Scottish Politics

Second edition

by Paul Cairney

Chapter 10: Inter-Governmental Relations and Multi-Level Governance

This chapter explores the issues which arise from the Scottish Government’s external relations. It outlines and assesses the processes of intergovernmental relations and multi-level governance, exploring the most common areas of overlap between devolved, reserved and EU powers. It also examines the means used to address the areas of overlap. This includes discussion of formal measures such as concordats, Sewel motions and Joint Ministerial Committees (JMCs), as well as informal channels through the civil service and political parties. For Scotland in Europe there is a combination of low formal status (since Scotland is not a Member State) and a variety of informal mechanisms to exert policy influence. The chapter compares events before and after the election of an SNP Government.


Key Points

  • 10.1 From 1999-2007 most issues of blurred boundaries between reserved UK and devolved Scottish policies were addressed informally within the civil service and, more importantly, within the Labour party (usually the links were between ministers).
  • 10.2 Legislative issues were largely addressed using Sewel (Legislative Consent) motions.
  • 10.3 Some issues (such as free personal care, dawn raids, NHS compensation/ hepatitis C, airguns, fishing rights, nuclear power) remained contentious.
  • 10.4 Scottish influence in Europe became a touchy subject following a leaked Scottish Executive report (the Aron Report) suggesting that the UK Government often ignored Scottish issues.
  • 10.5 Since 2007, not surprisingly, the Scottish Government has amplified territorial concerns over many new and longstanding disputes.
  • 10.6 However, the ‘day-to-day’ relations are much better than the headlines suggest, and most issues are dealt with quietly.
  • 10.7 The SNP’s relationship with a Conservative-led UK Government are also surprisingly smooth, with the exception of the high profile independence debate

Essay Questions

  1. Explain why intergovernmental relations in Scotland tend to be informal.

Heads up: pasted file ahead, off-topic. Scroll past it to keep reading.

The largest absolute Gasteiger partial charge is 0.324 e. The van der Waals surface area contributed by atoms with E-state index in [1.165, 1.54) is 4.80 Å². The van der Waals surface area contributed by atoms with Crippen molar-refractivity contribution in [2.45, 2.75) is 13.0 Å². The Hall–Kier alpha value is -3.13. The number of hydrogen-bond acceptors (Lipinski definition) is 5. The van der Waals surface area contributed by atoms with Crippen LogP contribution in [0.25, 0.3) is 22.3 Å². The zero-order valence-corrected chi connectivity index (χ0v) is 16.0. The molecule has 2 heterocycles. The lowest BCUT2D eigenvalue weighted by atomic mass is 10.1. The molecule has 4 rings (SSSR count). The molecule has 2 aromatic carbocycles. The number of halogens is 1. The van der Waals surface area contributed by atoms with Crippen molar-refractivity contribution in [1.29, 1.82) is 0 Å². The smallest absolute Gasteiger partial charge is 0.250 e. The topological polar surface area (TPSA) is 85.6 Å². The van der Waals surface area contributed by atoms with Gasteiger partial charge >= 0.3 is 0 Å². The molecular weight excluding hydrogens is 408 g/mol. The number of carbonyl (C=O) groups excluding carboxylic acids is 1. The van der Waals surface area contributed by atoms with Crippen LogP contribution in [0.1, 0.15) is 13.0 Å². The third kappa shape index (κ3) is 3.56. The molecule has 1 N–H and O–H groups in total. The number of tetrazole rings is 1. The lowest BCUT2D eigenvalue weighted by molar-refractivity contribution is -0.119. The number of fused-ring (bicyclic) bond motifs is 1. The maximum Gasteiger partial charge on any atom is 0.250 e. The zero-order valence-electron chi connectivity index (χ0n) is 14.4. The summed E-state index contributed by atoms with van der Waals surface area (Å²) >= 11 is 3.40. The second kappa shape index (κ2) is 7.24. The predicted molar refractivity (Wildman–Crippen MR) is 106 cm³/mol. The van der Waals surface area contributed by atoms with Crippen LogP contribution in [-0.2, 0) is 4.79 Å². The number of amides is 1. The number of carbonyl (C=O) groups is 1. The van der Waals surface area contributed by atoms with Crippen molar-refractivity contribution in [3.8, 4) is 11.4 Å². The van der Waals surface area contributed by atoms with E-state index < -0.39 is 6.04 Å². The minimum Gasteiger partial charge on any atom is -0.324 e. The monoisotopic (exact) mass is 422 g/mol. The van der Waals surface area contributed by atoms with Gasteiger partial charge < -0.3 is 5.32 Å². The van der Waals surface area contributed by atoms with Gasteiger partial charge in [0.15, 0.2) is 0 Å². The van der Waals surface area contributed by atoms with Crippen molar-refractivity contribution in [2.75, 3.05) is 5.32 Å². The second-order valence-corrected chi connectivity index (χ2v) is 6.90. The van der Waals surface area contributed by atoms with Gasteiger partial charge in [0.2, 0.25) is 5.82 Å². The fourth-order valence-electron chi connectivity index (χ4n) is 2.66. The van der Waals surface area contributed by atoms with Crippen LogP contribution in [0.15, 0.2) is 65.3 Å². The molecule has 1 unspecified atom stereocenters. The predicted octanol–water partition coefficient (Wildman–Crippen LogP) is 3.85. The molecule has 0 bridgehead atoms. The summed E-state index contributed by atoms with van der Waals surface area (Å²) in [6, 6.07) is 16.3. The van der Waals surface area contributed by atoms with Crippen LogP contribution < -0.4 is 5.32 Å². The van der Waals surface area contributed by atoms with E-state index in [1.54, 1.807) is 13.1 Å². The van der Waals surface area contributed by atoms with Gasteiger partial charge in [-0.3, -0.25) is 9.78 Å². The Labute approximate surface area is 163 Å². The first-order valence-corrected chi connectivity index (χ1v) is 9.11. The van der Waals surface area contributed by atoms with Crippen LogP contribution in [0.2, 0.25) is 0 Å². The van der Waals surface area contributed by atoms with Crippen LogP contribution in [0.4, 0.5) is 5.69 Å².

2. To what extent did the election of an SNP government change IGR in Scotland ?
  3. What are Sewel Motions? Why have they been used so much since devolution?

Self-test Questions

  1. What mechanisms of intergovernmental relations exist?
  2. What is a Sewel motion?
  3. Outline policy areas with devolved and reserved ‘boundary’ issues.
  4. What is the ‘ West Lothian question’?
  5. Why were formal intergovernmental mechanisms so rarely used in the early years of devolution?
  6. What impact does the EU have on Scottish politics?
  7. What has been the SNP effect on IGR?

Further Reading

There is an eclectic mix of literature dealing with issues of MLG and IGR in Scotland. On IGR, see the special issue of The British Journal of Politics and International Relations, 14(2), May 2012; Cairney (2011a: ch. 5) and Keating (2010, ch. 6). See also Bulpitt (1983), Mitchell (2003a; 2003b), Agranoff (2004), Horgan (2004) and Keating (2005a) as well as the annual publications from the Constitution Unit – Hazell (2000; 2003), Trench (2001; 2004b; 2005). On MLG see Cairney (2012a: ch. 8) and Bache and Flinders (2004a; 2004b). On Sewel motions see Winetrobe (2001; 2005) and Cairney and Keating (2004). For a history of the regions in Europe with reference to Scotland see Mazey and Mitchell (1993), Harvie (1994) and Kellas (1991a). On EU policy-making and funding see Burrows (2000), Bache and Bristow (2003) and Bulmer et al. (2002; 2006). On the Scottish Parliament and Europe see Salmon (2000), Baker et al. (2002), Heggie (2003) and European and External Relations Committee (2007). On Europe’s impact on the Scottish Office/Executive see Smith (2003). On the Europeanization of British public policy, see Morphet (2013). The most informed and up-to-date blog is produced by Alan Trench, while Lallands Peat Worrier (described by his critics as a nationalist sympathizer!) also covers issues such as third-party actions and the UK Supreme Court.


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